Rugby Post In Hailey Park

Hailey Park in Llandaff North nestles between the eastern bank of the River Taff and what would have been the western bank of the Glamorganshire Canal as the canal emerged from beside the tin works at Melingriffith. Back when Radyr Yard still existed (which today is the site of a new housing estate immediately south west of Radyr Railway Station), a railway embankment ran through the northern end of the park’s grounds, crossing the River Taff over a now-disused bridge to join what today we call the City Line.

In 1923, a Mr C. P. Hailey wrote to Cardiff Corporation offering the land to be transformed into a public park. His offer was for the northern section of the park, and subsequently a Mr Emile Andrews agreed to provide the land to the south of Mr Hailey’s to form a single park. Work began in 1925, and the park was opened on 3rd May, 1926, forming a great open area that only became even more important when Cardiff Corporation closed the Glamorganshire Canal and built the Gabalfa housing estate.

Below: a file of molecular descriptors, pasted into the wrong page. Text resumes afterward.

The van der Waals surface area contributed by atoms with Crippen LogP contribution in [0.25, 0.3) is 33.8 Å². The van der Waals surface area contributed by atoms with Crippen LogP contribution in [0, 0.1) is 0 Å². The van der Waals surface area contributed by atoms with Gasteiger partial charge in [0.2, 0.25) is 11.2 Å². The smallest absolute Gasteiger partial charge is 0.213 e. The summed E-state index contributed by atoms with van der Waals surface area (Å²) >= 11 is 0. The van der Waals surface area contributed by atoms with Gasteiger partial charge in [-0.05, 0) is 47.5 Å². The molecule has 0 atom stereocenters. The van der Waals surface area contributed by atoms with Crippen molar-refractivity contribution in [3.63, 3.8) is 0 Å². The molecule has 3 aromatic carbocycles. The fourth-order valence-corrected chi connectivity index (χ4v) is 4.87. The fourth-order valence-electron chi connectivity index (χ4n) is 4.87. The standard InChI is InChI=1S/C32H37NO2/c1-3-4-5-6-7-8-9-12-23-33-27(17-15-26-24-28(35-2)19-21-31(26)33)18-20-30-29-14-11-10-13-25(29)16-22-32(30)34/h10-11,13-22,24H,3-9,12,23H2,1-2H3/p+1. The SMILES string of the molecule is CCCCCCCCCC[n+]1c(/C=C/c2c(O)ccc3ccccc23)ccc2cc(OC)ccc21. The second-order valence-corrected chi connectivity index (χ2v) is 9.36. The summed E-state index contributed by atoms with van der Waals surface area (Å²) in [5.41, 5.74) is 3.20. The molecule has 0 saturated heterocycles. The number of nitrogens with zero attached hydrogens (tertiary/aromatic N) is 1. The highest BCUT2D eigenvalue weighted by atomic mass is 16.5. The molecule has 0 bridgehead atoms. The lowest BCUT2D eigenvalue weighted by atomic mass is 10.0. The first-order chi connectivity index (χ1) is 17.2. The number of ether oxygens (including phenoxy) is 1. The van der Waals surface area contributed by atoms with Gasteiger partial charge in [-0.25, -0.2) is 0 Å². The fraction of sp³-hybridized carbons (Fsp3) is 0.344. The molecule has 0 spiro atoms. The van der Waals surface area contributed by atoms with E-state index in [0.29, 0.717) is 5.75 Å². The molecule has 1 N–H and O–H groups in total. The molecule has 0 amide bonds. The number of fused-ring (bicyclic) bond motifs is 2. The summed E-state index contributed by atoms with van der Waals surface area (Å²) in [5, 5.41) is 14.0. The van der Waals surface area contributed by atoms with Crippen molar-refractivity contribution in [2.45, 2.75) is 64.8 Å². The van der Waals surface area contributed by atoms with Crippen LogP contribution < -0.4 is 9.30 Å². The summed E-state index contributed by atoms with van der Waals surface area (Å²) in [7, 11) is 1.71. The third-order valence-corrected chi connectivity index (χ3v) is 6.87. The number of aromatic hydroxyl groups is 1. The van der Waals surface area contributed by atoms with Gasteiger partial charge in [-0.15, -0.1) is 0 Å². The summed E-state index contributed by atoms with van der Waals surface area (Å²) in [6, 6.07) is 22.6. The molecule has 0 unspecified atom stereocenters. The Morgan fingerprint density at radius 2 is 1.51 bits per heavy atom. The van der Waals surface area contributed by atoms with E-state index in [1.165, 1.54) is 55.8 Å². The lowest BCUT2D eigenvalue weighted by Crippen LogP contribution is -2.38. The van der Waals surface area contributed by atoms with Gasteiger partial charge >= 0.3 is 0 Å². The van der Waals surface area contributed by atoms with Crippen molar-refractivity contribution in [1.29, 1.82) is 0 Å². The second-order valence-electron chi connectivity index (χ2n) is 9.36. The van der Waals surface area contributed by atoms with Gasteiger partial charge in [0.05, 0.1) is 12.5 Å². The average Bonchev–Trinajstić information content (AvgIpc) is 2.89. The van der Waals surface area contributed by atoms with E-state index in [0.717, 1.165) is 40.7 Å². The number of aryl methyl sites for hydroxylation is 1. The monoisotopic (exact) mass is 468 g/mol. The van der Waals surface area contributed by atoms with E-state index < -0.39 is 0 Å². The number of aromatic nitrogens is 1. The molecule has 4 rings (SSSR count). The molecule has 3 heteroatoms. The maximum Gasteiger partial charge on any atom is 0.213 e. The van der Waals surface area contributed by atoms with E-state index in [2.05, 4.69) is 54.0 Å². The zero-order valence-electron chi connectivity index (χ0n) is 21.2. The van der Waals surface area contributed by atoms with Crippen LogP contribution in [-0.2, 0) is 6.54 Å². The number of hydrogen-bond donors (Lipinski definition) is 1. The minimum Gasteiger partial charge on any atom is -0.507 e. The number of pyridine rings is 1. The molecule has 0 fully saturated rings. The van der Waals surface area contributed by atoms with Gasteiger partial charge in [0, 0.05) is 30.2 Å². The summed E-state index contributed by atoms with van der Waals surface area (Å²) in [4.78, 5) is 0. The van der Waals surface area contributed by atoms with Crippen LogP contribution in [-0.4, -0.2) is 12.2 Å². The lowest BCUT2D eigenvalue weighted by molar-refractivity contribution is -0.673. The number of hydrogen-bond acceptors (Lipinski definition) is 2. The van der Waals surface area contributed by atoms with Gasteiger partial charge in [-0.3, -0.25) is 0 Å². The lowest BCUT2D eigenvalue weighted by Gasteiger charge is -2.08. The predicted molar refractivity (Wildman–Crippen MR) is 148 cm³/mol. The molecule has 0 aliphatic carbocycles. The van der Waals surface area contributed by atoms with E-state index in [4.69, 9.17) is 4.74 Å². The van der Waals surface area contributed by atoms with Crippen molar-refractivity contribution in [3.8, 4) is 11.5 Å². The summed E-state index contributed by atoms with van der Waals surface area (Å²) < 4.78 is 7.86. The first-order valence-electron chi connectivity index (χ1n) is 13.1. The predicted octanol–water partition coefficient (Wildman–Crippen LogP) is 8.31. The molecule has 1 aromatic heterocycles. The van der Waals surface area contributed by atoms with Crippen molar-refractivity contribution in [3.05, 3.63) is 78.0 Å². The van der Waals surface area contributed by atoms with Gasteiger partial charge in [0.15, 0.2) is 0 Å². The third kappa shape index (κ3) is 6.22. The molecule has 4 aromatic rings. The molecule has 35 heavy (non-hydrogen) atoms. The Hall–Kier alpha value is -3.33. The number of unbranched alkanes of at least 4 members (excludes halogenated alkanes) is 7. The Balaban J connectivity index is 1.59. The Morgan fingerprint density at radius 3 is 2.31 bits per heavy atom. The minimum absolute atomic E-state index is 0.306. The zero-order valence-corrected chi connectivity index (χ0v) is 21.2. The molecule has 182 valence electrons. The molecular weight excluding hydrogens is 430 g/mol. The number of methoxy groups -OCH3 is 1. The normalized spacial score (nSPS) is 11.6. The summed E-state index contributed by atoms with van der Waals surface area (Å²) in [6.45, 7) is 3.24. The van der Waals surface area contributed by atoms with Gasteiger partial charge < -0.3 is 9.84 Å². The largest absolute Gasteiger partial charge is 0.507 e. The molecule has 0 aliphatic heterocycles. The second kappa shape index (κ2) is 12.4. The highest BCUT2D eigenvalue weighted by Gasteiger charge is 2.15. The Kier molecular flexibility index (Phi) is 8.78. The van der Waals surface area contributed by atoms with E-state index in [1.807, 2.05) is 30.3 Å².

Today, the park is home to Llandaff North Rugby Club, and the Taff Trail cycle route snakes its way up from the south west to the north east corner of the park. A local community group works closely with the city council to improve the park, but unfortunately they keep hitting setbacks as local yobs disrupt and vandalise the park. The railway embankment that ran across the park is gone, and the line of trees that run down the south east corner edge of the park is the last reminder to mark the route that the canal once took.

References

Copyright (c) Stuart Herbert. blog | twitter: (photography) (all) | facebook: (Merthyr Road project) (all).